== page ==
How can you seperate multiple values in one cell to it's own seperate row? RRS feed

  • Question

  • Hello everyone. This is a pretty straightforward question and I will use a dummy photo of dummy data to try and explain as easily as possible.

    I'm working in several files that contain multiple part numbers in a single cell. Sometimes those numbers are separated by a comma " , "

    Sometimes they're NOT

    Sometimes the Part Numbers themselves have a " - " as part of the actual number.

    My question is there any easy way via VBA or any other method to separate those part numbers to a separate row or line item? If not this will be extremely tedious to separate manually.

    Please see below for a dummy data mockup of what I'm dealing with and thanks in advance.

    • Edited by stillanoob Wednesday, July 11, 2018 6:22 PM
    Wednesday, July 11, 2018 5:26 PM

All replies

  • My assumption is that you have (or can copy your data to) just columns A and B, with headers in row 1 and no spaces within your data set.

    Select the cells in column B and use Data / Text to columns   - Delimited, using space and comma as the delimiter, and choose "Treat consecutive delimiters as one"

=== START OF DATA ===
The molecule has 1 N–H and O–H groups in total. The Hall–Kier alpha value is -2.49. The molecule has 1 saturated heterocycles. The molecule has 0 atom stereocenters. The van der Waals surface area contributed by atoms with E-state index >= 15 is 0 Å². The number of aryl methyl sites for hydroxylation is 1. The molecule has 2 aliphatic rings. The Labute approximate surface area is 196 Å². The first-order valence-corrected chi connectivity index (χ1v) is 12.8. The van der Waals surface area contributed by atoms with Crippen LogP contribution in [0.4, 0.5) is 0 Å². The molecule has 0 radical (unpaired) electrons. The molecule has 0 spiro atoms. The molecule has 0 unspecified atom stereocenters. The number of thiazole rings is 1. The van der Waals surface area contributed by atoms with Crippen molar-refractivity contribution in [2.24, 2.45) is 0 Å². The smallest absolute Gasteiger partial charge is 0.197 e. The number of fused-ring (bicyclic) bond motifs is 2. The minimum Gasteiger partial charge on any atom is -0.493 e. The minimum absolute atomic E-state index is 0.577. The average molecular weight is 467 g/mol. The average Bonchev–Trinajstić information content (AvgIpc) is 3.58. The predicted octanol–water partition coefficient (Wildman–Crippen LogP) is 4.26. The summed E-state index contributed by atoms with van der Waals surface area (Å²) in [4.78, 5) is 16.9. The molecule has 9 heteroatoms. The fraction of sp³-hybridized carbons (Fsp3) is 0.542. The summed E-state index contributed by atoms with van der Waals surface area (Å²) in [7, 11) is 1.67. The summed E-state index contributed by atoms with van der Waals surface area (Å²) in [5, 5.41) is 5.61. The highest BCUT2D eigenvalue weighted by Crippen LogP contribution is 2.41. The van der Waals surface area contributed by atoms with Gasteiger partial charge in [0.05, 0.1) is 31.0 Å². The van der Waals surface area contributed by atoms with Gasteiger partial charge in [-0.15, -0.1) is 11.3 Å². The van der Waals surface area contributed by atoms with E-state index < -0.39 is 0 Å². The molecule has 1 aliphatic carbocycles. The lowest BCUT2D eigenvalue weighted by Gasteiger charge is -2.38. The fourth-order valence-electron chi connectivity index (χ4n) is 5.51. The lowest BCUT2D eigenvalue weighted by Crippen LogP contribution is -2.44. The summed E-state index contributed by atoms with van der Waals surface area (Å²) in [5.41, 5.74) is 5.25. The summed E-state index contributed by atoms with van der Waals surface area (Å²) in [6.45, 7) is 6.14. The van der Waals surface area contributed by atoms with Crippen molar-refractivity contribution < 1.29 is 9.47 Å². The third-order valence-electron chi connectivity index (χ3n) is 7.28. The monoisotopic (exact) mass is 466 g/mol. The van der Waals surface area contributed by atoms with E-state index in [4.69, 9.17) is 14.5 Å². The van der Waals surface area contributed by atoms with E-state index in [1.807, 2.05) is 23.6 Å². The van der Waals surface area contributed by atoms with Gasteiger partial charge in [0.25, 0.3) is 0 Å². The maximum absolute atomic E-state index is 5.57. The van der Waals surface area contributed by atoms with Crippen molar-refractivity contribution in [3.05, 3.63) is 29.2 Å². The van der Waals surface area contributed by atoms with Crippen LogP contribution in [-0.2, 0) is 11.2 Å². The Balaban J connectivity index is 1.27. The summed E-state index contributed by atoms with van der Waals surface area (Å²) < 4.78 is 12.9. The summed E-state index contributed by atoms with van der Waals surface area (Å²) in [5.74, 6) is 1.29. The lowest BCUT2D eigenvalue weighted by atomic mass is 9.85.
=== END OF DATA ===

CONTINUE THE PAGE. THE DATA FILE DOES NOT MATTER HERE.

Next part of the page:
Then, your part numbers will be spread out into columns. To get them into one column, enter this into a cell in row 2, say, in I2:


    Then in J2, enter


    and copy both those formula down for (the number of columns * num rows after the Text to columns step) rows, convert the formulas to values, sort based on J and delete all the rows where J = 0, and then sort again based on column I, and then delete all columns A to H.

    Wednesday, July 11, 2018 7:01 PM
  • If doing it manually is OK, I would recommend that you copy Column C from above and Paste Special, Text Only into word. That will put each new line and each new cell into a separate line in Word. You can then copy that and paste it back into Excel. Each line in Word will go into a new cell in Excel.


    Ethan Strauss

    Wednesday, July 11, 2018 7:34 PM
  • Hi stillanoob,

    If your requirement is to split the table above to the image as follows, you may refer to the steps below: 


    1. Select the two columns of data source, copy and paste(Keep text only) to Word:

    2. Press Ctrl +H to replace all """ with blank, replace all "," with blank too if necessary.
    3. Copy the data in Word and then paste back to Excel (You may paste to a new sheet.).
    4. Let's say in Step 3 the data is put into column A and B in a new sheet, use the formulas below in column E and F to manually create a new table, remember to drag and drop to fill the rest of the columns:

    E: =IF(ISBLANK(B2),,A2)

    F: =IF(ISBLANK(B2),A2,B2)

    5. Select the data range (E2:F20 in the sample above), press Ctrl+C and then right click in E2, select Values:

    6. Select Column E, replace(Ctrl+H) all 0 with blanks:

    7. Select E2: E10, press F5 or Ctrl+G, click Special > Blanks > OK to locate all blanks cells:

    8. Be sure not to click anywhere else after finishing Step 7, type "=E2" in the formula bar: